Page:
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  1. #1

    Are non-chemical cooling tower water treatments any good?

    I'm trying to do some research on the alternatives to using chemicals for treating both minerals and biological issues in cooling tower water. I'm aware of many different methods, but I'm finding it incredibly difficult to find any actual performance information from someone other then manufacturers. Does anyone know where I can find any objective testing information from 3rd parties? I'm willing to pay for in-depth studies if need be.

  2. #2
    Join Date
    Jul 2009
    Location
    In a mechanical room....
    Posts
    1,888
    You should have a tower chemical guy come out and give you some options.. If you do not have experience with tower water treatment do not attempt to do it yourself, you could end up tearing up allot of equipment.

  3. #3
    Join Date
    May 2009
    Location
    northern kentucky
    Posts
    143
    I don't have any facts or numbers but several years ago I was on an account that decided to use this type of cooling tower treatment. To make a long story short, the bottom of the cooling tower turned into a large rock. The other thing was the condenser tubes where so stopped up we could not push a tube cleaning brush through it. I never heard the outcome of it but would not be surprised to hear that they had to replace the towers and chillers.

  4. #4
    Join Date
    Jul 2008
    Location
    nw ohio
    Posts
    55
    Dealing with a dophin that can't control a rust in the supply water to the condenser right now. Will be sitting in on a meeting Thursday about it. As of know I think there a great idea but the technology is not there yet.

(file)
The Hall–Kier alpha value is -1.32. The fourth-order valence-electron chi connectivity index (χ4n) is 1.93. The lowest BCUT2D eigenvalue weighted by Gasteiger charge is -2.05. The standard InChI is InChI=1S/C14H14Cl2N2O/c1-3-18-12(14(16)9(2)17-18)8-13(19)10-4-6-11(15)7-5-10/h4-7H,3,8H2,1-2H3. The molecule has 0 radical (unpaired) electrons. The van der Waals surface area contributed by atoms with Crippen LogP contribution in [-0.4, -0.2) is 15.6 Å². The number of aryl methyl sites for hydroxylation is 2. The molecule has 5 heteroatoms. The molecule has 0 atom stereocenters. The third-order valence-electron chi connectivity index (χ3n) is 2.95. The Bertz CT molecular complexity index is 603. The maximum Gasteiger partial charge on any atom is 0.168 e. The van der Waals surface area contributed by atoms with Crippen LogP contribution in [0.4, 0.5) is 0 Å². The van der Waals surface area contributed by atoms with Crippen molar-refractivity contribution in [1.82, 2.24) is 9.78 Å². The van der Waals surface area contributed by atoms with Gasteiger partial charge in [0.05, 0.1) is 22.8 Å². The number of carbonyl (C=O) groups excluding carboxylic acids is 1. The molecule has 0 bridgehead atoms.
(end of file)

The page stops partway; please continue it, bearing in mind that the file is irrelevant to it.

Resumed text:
5. #5
    Join Date
    May 2001
    Location
    Western Wa
    Posts
    1,842
    Nope. Not for towers. We have one Dolphin that kinda halfway works, but our water in this area is very good. It doesn't pencil out, when compared to our normal phosphonate tower treatment with also a bromine biocide.

    There is a closed loop gizmo called an "Elysator" which is a centrifugal solids separator and a magnesium anode that does seem to work.
    God Bless our Veterans

    God Bless the USA

  6. #6
    Join Date
    Feb 2010
    Location
    Southern California
    Posts
    58
    Hey Gents! I just joined HVAC-talk. Cool site. Anyhow, I am a Chemist and Field Engineer with a Water Treatment Company in SoCal, and the answer to your question is - 'kinda'.

    There are a few Cathode based units that work great to remove the calcium from the water. They do everything they say EXCEPT corrosion control. We sell a unit that does a great job removing CaCO3, but we try and get our customers to supplement azole with the unit. Can I ask why you are trying to get away from chemicals? Phosphonate based programs work great and they have no detrimental effects on the environment. Are you just trying to be 'Green'? If a 'green' label is what you are looking for, then saving water would be more beneficial than going to a completely chem-free unit. Talk to your water guy about increasing cycles to a higher LSI or RSI.

    If you are looking for bio control that is chemical free- well there are claims, but it doesn't exist. The closest thing would be a Chlorine Dioxide Generator. It uses chemicals though, usually Hydrochloric Acid and Sodium Chlorite. Prominent makes a good unit, as well as many other companies.

    We do however have a saying about the Dolphin though, "It works just as good plugged in as it does unplugged". Truth is, the science doesn't support their claim. Here is a good study done by someone if your interested, (and no I don't work for these guys)-

    http://www.prochemtech.com/Literatur.../dolphin1.html
    http://www.prochemtech.com/Literatur.../dolphin2.html
    http://www.prochemtech.com/Literatur.../dolphin3.html

    Feel free to ask me any other questions too... I love talking about this stuff!

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